GDPR: what rights do data subjects have, how do I respect them and what exceptions may apply to research?

The General Data Protection Regulation (GDPR) defines the persons whose personal data are processed as data subjects.

As a researcher, you have to take into account that the data subjects can in accordance with the GDPR exercise different rights with regard to their personal data.

1. Right to information

You are obliged to inform the data subjects in a clear and transparent manner about the personal data that is processed from them and for what purpose this processing takes place. This is in line with the basic principle that the processing of personal data must be transparent.

2. Right to access

A data subject can ask whether personal data is being processed about him/her, which categories of personal data this concerns, why they are processed and with whom they are shared.

3. Right to rectification

If the data are not correct, the data subjects can ask to correct, supplement or erase them.

4. Right to be forgotten

In a number of cases and circumstances the data subjects can have their personal data deleted. Exceptions may be made to this right in the context of scientific research insofar as the exercise of this right threatens to render impossible the achievement of the purposes of that processing or seriously jeopardise it. 

5. Right to limit the processing

If certain criteria are met, the data subjects can ask you to (temporarily) stop processing their personal data.

6. Right to data portability

Data subjects may request that the personal data processed in an automated manner for which they gave their consent or for which they have entered into a contract with the controller be transferred in an easily legible and manageable format.

7. Right to object to certain uses of personal data and to automated decision-making and profiling

Restricting the rights of data subjects

Within a research context, some rights can be restricted to a greater or lesser extent in different circumstances. Namely when the exercise of these rights seriously impedes or threatens to render the research objectives impossible.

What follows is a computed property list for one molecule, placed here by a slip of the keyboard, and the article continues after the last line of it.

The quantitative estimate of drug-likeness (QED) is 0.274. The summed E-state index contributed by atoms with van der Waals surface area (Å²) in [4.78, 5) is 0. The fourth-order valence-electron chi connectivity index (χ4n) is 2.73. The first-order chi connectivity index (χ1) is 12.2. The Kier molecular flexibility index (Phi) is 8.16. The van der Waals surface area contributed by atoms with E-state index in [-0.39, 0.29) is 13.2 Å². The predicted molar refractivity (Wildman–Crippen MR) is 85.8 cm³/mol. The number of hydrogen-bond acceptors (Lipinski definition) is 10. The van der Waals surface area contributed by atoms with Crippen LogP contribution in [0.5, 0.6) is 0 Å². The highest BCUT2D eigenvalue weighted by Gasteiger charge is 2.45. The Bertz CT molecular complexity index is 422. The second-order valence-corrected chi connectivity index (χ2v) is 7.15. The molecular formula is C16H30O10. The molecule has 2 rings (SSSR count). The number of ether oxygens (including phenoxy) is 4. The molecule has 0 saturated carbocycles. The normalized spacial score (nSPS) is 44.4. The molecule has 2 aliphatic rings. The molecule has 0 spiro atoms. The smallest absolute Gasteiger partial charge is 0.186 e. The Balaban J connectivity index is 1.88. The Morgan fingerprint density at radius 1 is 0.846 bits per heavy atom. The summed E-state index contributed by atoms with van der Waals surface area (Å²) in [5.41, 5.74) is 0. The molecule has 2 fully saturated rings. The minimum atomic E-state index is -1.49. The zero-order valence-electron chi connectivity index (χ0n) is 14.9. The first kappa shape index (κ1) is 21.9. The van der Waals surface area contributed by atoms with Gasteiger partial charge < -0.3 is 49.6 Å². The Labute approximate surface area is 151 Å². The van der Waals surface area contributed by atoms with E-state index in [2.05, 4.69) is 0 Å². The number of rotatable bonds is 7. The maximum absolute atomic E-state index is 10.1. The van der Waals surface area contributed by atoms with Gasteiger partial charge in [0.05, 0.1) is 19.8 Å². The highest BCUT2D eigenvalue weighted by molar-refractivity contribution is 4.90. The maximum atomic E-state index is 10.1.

If this is the case for your research, it is important to clearly state the need for deviating from one or more of these rights, per right, in the GDPR register.

Since limiting the rights entails more risks for the data subjects, it is important to provide appropriate safeguards and organisational and technical security measures in your research. You must also document this information in the GDPR register.

Exercising rights

It is also important to inform data subjects about who they can contact to exercise their rights. As a researcher you will usually be the first contact person for this.

Below are some guidelines that may be helpful when data subjects seek to exercise their rights:

  • the exercise of these rights naturally only applies to the data subject's own data. You cannot therefore exercise any rights with regard to the personal data of others
  • exercising rights with regard to fully anonymised data (where the original data set has been deleted) will by definition be impossible
  • for requests to exercise rights with regard to pseudonymised data, you can first of all make it clear to the data subject that you can no longer access the data, precisely because you have pseudonymised it for security reasons. If the data subject insists, you will still have to make access/correction, etc. possible using the key.

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Last modified March 30, 2020, 1:35 p.m.